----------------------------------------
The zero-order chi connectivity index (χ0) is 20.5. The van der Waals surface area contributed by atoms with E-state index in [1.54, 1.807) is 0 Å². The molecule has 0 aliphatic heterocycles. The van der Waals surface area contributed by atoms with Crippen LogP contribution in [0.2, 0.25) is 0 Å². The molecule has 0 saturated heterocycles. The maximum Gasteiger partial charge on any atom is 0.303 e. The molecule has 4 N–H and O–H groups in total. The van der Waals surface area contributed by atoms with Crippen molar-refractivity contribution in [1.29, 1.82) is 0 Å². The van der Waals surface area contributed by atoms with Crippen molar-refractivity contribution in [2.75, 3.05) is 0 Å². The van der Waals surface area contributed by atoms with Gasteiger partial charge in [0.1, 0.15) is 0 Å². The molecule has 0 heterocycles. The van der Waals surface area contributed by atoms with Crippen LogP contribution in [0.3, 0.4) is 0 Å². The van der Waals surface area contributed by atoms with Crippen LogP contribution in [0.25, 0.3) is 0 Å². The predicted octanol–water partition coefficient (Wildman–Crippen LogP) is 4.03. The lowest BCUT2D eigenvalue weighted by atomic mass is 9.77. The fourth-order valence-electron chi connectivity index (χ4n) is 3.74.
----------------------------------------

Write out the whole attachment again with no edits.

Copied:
The zero-order chi connectivity index (χ0) is 20.5. The van der Waals surface area contributed by atoms with E-state index in [1.54, 1.807) is 0 Å². The molecule has 0 aliphatic heterocycles. The van der Waals surface area contributed by atoms with Crippen LogP contribution in [0.2, 0.25) is 0 Å². The molecule has 0 saturated heterocycles. The maximum Gasteiger partial charge on any atom is 0.303 e. The molecule has 4 N–H and O–H groups in total. The van der Waals surface area contributed by atoms with Crippen molar-refractivity contribution in [1.29, 1.82) is 0 Å². The van der Waals surface area contributed by atoms with Crippen molar-refractivity contribution in [2.75, 3.05) is 0 Å². The van der Waals surface area contributed by atoms with Gasteiger partial charge in [0.1, 0.15) is 0 Å². The molecule has 0 heterocycles. The van der Waals surface area contributed by atoms with Crippen LogP contribution in [0.3, 0.4) is 0 Å². The van der Waals surface area contributed by atoms with Crippen LogP contribution in [0.25, 0.3) is 0 Å². The predicted octanol–water partition coefficient (Wildman–Crippen LogP) is 4.03. The lowest BCUT2D eigenvalue weighted by atomic mass is 9.77. The fourth-order valence-electron chi connectivity index (χ4n) is 3.74.